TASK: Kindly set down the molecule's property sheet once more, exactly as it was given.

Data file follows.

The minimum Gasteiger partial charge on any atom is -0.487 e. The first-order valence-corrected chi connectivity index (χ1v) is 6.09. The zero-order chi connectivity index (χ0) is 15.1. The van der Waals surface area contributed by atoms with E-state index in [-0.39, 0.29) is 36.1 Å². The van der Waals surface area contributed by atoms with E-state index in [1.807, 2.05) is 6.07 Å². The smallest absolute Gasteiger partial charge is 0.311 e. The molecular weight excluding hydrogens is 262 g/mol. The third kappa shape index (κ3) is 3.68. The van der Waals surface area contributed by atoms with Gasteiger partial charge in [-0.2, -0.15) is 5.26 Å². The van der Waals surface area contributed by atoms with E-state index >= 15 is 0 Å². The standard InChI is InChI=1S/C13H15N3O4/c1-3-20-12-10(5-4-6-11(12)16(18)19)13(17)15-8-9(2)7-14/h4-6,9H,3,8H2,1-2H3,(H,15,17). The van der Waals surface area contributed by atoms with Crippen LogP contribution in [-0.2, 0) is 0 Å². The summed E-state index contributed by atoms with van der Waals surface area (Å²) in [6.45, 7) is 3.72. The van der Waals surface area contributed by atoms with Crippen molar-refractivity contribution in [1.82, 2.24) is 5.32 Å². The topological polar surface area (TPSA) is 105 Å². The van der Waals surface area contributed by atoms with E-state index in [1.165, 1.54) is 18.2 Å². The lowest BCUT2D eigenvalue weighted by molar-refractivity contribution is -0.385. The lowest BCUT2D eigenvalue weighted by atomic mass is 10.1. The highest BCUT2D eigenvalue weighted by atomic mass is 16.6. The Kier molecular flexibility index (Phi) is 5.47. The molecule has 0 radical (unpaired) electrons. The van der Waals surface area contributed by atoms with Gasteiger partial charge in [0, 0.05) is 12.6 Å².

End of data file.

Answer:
The minimum Gasteiger partial charge on any atom is -0.487 e. The first-order valence-corrected chi connectivity index (χ1v) is 6.09. The zero-order chi connectivity index (χ0) is 15.1. The van der Waals surface area contributed by atoms with E-state index in [-0.39, 0.29) is 36.1 Å². The van der Waals surface area contributed by atoms with E-state index in [1.807, 2.05) is 6.07 Å². The smallest absolute Gasteiger partial charge is 0.311 e. The molecular weight excluding hydrogens is 262 g/mol. The third kappa shape index (κ3) is 3.68. The van der Waals surface area contributed by atoms with Gasteiger partial charge in [-0.2, -0.15) is 5.26 Å². The van der Waals surface area contributed by atoms with E-state index >= 15 is 0 Å². The standard InChI is InChI=1S/C13H15N3O4/c1-3-20-12-10(5-4-6-11(12)16(18)19)13(17)15-8-9(2)7-14/h4-6,9H,3,8H2,1-2H3,(H,15,17). The van der Waals surface area contributed by atoms with Crippen LogP contribution in [-0.2, 0) is 0 Å². The summed E-state index contributed by atoms with van der Waals surface area (Å²) in [6.45, 7) is 3.72. The van der Waals surface area contributed by atoms with Crippen molar-refractivity contribution in [1.82, 2.24) is 5.32 Å². The topological polar surface area (TPSA) is 105 Å². The van der Waals surface area contributed by atoms with E-state index in [1.165, 1.54) is 18.2 Å². The lowest BCUT2D eigenvalue weighted by molar-refractivity contribution is -0.385. The lowest BCUT2D eigenvalue weighted by atomic mass is 10.1. The highest BCUT2D eigenvalue weighted by atomic mass is 16.6. The Kier molecular flexibility index (Phi) is 5.47. The molecule has 0 radical (unpaired) electrons. The van der Waals surface area contributed by atoms with Gasteiger partial charge in [0, 0.05) is 12.6 Å².